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Business

Why there's no such thing as a typical year

There is no such thing as a typical year in investing
Claire McCombe

THE world around us is constantly changing. But by how much do we adapt or alter our behaviour to these events? Probably not a great deal. It becomes natural to just go with the flow and accept that life is never really constant as our Barclays Investment Solutions team explain.

Is investing any different? With innumerable events occurring across the world affecting economies and markets in different ways every day, should we really expect to earn the same consistent returns year on year? Is there such a thing as a typical year in investing? In a word, no – past performance isn't a reliable guide to future performance and what's more, when you study historical investment returns you see that they can vary significantly from year to year. And yet, many investors have expectations around the annual return they'll get which is a mistake and can often result in dissatisfaction.

Our work in behavioural finance has shown us that in investing it is those deviations from expectations, which lead to happy or unhappy investors. Getting better returns than expected creates happiness while getting less than expected makes for unhappy investors. It will feel appealing ,but judging each year in this way misunderstands one of the essential effects of investment time horizon.

An average year is, by definition, made up of both good and bad previous years, and the reality is that almost no single year will provide you with average returns across each asset class. Examining annual US share and bond returns over the past 90 years shows a very broad dispersion of returns, with just a handful of years when returns are within a small distance of their long run averages. Incidentally, the 'most average' year would be 2004.

Over longer periods, this dispersion of returns reduces and reverts closer to that average return. Investing for the long run as well as looking at longer periods of return may now seem less daunting and more sensible, again reiterating that there is no typical average year. Time really is your friend, which is why it is suggested that you should invest for a minimum of five years.

While diversification reduces the volatility of a fund, there is a way to help you control your own perception of volatility and return. In the same way that increasing your investment horizon reduces the probability of making a loss, checking your investments less often reduces the perception of riskiness that seeing red numbers can bring about, and decreases the probability of you not seeing the average return you envisaged.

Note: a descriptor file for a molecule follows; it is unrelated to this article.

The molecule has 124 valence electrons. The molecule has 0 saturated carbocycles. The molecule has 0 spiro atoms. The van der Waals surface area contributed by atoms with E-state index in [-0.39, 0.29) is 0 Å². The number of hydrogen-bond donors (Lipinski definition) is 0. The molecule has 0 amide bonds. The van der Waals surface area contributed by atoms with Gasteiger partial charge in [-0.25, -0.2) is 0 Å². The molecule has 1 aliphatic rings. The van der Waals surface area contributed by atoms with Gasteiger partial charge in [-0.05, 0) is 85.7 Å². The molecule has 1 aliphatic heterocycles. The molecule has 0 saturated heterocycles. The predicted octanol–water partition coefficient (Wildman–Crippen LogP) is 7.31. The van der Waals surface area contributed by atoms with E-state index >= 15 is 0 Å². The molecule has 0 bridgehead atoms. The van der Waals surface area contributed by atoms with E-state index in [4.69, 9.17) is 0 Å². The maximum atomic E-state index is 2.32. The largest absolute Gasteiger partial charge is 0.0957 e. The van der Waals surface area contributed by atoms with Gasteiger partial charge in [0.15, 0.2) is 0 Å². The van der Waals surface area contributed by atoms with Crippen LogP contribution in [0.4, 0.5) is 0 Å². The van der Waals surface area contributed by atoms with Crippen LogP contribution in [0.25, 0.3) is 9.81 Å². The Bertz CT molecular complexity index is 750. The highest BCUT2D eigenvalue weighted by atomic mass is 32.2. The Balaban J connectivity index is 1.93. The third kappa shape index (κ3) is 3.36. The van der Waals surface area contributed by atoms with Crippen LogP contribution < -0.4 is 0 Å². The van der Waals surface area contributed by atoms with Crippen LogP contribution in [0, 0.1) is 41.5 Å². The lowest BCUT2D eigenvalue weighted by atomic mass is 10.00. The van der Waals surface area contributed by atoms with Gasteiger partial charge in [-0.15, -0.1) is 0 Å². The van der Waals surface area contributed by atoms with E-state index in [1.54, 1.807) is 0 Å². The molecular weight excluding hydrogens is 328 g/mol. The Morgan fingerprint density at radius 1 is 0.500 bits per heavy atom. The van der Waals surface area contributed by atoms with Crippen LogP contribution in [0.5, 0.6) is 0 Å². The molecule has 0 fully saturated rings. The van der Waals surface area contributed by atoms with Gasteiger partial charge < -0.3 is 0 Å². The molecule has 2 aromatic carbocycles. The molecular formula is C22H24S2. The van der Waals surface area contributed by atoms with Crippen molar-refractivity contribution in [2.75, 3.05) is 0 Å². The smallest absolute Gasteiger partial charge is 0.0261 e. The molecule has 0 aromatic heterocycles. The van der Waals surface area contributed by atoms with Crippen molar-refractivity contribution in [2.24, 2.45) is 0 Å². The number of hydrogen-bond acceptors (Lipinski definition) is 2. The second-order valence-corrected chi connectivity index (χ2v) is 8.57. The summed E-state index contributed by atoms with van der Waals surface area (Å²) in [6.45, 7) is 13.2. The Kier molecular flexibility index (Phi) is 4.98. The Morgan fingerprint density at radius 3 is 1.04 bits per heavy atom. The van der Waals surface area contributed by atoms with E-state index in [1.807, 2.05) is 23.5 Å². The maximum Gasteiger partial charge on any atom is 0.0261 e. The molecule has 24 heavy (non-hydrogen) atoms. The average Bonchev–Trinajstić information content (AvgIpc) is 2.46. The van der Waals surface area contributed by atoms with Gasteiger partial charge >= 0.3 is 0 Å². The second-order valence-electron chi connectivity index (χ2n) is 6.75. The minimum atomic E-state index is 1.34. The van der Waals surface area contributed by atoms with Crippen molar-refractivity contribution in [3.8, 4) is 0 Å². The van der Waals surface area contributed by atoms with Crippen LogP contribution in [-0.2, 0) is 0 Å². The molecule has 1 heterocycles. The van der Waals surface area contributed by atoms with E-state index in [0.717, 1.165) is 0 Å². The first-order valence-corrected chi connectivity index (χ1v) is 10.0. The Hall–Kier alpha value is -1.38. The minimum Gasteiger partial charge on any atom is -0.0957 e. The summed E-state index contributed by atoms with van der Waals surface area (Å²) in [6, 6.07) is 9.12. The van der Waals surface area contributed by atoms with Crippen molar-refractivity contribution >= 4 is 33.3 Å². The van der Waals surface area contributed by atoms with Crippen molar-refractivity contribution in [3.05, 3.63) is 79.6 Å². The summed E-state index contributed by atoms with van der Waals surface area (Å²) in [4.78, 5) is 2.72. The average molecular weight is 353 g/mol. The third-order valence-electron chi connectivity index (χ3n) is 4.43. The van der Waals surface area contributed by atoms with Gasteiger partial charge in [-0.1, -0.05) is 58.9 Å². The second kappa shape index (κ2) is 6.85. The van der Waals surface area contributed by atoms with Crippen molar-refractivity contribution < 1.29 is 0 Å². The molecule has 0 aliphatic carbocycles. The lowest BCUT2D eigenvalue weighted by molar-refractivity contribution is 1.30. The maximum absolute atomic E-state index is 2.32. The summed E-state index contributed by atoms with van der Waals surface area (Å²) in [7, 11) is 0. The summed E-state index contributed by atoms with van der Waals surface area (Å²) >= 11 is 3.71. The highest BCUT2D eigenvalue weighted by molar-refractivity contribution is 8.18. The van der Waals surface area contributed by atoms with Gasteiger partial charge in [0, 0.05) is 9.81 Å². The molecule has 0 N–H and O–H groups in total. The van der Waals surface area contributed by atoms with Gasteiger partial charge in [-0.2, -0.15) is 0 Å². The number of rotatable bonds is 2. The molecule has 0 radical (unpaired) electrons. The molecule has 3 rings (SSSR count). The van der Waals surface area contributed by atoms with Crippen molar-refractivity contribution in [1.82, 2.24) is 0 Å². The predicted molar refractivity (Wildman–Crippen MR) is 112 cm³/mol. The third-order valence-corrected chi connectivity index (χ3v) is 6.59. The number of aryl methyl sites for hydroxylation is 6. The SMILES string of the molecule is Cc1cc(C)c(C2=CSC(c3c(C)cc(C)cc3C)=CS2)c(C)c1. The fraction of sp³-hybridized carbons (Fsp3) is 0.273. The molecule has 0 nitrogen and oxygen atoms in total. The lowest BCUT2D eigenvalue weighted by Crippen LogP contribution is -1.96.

The variability of returns is an unavoidable feature of investing. Some years will see very strong returns, some the opposite, and some may feel rather average. Don't beat yourself up about it – remember, it's returns over longer periods of time which are important. Staying the course will increase the likelihood that your returns will look like the ‘averages', which have been positive and better than cash, yet it's worth remembering that this can't be guaranteed. Investments can fall as well as rise, although as we explain above, staying invested for the long term, helps reduce the chance of you losing money.

If you‘re itching to change your fund during periods of significant returns, a strategy some follow is to sell a bit when an asset is performing well and shift into others doing less well – this is rebalancing your portfolio to manage risk but also reinforces good behaviours.

The key message here is to try not to get too fixated on those average return figures over shorter periods. Instead, focus on the longer term performance by checking your portfolio less frequently and turning the volume down on some of the day-to-day news stories you hear.

:: Claire McCombe is a private banker at Barclays Wealth and Investments NI

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